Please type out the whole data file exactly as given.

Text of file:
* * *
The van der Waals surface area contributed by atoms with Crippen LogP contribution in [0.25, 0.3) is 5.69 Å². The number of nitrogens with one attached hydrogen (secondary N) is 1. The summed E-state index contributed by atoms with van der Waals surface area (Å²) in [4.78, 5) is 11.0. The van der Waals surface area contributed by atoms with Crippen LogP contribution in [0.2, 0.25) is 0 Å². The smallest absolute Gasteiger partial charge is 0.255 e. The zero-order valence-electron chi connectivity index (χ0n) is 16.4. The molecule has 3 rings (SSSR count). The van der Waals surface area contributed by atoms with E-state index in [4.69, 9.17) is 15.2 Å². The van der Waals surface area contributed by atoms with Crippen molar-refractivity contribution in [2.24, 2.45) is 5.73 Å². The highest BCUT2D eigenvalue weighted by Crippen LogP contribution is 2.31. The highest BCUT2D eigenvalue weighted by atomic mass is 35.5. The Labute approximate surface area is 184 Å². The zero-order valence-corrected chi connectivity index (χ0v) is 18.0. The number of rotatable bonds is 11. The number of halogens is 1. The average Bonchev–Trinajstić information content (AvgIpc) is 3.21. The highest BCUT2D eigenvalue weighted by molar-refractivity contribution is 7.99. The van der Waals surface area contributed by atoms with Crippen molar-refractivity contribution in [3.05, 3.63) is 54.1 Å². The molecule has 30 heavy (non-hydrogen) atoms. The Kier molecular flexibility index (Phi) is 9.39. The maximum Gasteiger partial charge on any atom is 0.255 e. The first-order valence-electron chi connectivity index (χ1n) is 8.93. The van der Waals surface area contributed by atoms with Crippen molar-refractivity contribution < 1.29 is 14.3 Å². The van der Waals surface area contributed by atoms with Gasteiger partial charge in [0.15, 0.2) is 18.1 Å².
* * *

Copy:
The van der Waals surface area contributed by atoms with Crippen LogP contribution in [0.25, 0.3) is 5.69 Å². The number of nitrogens with one attached hydrogen (secondary N) is 1. The summed E-state index contributed by atoms with van der Waals surface area (Å²) in [4.78, 5) is 11.0. The van der Waals surface area contributed by atoms with Crippen LogP contribution in [0.2, 0.25) is 0 Å². The smallest absolute Gasteiger partial charge is 0.255 e. The zero-order valence-electron chi connectivity index (χ0n) is 16.4. The molecule has 3 rings (SSSR count). The van der Waals surface area contributed by atoms with E-state index in [4.69, 9.17) is 15.2 Å². The van der Waals surface area contributed by atoms with Crippen molar-refractivity contribution in [2.24, 2.45) is 5.73 Å². The highest BCUT2D eigenvalue weighted by Crippen LogP contribution is 2.31. The highest BCUT2D eigenvalue weighted by atomic mass is 35.5. The Labute approximate surface area is 184 Å². The zero-order valence-corrected chi connectivity index (χ0v) is 18.0. The number of rotatable bonds is 11. The number of halogens is 1. The average Bonchev–Trinajstić information content (AvgIpc) is 3.21. The highest BCUT2D eigenvalue weighted by molar-refractivity contribution is 7.99. The van der Waals surface area contributed by atoms with Crippen molar-refractivity contribution in [3.05, 3.63) is 54.1 Å². The molecule has 30 heavy (non-hydrogen) atoms. The Kier molecular flexibility index (Phi) is 9.39. The maximum Gasteiger partial charge on any atom is 0.255 e. The first-order valence-electron chi connectivity index (χ1n) is 8.93. The van der Waals surface area contributed by atoms with Crippen molar-refractivity contribution < 1.29 is 14.3 Å². The van der Waals surface area contributed by atoms with Gasteiger partial charge in [0.15, 0.2) is 18.1 Å².